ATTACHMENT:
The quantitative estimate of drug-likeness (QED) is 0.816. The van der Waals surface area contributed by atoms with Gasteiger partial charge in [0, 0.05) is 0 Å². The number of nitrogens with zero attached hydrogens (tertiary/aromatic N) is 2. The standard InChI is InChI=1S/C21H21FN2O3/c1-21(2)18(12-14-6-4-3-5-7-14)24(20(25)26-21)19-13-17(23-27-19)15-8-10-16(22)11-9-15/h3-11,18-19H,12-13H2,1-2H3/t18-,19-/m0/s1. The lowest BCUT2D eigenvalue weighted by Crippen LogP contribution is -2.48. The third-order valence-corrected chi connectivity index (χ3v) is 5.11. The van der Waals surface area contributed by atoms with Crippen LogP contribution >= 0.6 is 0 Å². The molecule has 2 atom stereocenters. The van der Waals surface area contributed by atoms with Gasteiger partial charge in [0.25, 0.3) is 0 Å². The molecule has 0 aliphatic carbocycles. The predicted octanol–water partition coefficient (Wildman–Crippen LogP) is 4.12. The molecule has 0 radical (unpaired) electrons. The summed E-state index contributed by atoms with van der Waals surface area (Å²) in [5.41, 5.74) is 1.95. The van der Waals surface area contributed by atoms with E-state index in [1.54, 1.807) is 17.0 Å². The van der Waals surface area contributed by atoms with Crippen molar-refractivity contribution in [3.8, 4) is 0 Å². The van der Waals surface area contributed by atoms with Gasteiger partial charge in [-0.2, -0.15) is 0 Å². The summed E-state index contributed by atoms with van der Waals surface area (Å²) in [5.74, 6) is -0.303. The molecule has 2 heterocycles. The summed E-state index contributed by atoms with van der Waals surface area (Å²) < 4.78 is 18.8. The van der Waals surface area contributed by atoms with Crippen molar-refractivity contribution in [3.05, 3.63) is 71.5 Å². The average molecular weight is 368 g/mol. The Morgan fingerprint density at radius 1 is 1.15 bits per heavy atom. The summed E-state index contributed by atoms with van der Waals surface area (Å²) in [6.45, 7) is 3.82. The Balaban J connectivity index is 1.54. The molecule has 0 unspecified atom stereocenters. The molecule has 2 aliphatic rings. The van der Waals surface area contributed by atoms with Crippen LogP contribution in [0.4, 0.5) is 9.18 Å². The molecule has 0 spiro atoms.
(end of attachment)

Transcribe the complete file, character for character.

The quantitative estimate of drug-likeness (QED) is 0.816. The van der Waals surface area contributed by atoms with Gasteiger partial charge in [0, 0.05) is 0 Å². The number of nitrogens with zero attached hydrogens (tertiary/aromatic N) is 2. The standard InChI is InChI=1S/C21H21FN2O3/c1-21(2)18(12-14-6-4-3-5-7-14)24(20(25)26-21)19-13-17(23-27-19)15-8-10-16(22)11-9-15/h3-11,18-19H,12-13H2,1-2H3/t18-,19-/m0/s1. The lowest BCUT2D eigenvalue weighted by Crippen LogP contribution is -2.48. The third-order valence-corrected chi connectivity index (χ3v) is 5.11. The van der Waals surface area contributed by atoms with Crippen LogP contribution >= 0.6 is 0 Å². The molecule has 2 atom stereocenters. The van der Waals surface area contributed by atoms with Gasteiger partial charge in [0.25, 0.3) is 0 Å². The molecule has 0 aliphatic carbocycles. The predicted octanol–water partition coefficient (Wildman–Crippen LogP) is 4.12. The molecule has 0 radical (unpaired) electrons. The summed E-state index contributed by atoms with van der Waals surface area (Å²) in [5.41, 5.74) is 1.95. The van der Waals surface area contributed by atoms with E-state index in [1.54, 1.807) is 17.0 Å². The van der Waals surface area contributed by atoms with Crippen molar-refractivity contribution in [3.8, 4) is 0 Å². The van der Waals surface area contributed by atoms with Gasteiger partial charge in [-0.2, -0.15) is 0 Å². The summed E-state index contributed by atoms with van der Waals surface area (Å²) in [5.74, 6) is -0.303. The molecule has 2 heterocycles. The summed E-state index contributed by atoms with van der Waals surface area (Å²) < 4.78 is 18.8. The van der Waals surface area contributed by atoms with Crippen molar-refractivity contribution in [3.05, 3.63) is 71.5 Å². The average molecular weight is 368 g/mol. The Morgan fingerprint density at radius 1 is 1.15 bits per heavy atom. The summed E-state index contributed by atoms with van der Waals surface area (Å²) in [6.45, 7) is 3.82. The Balaban J connectivity index is 1.54. The molecule has 0 unspecified atom stereocenters. The molecule has 2 aliphatic rings. The van der Waals surface area contributed by atoms with Crippen LogP contribution in [0.4, 0.5) is 9.18 Å². The molecule has 0 spiro atoms.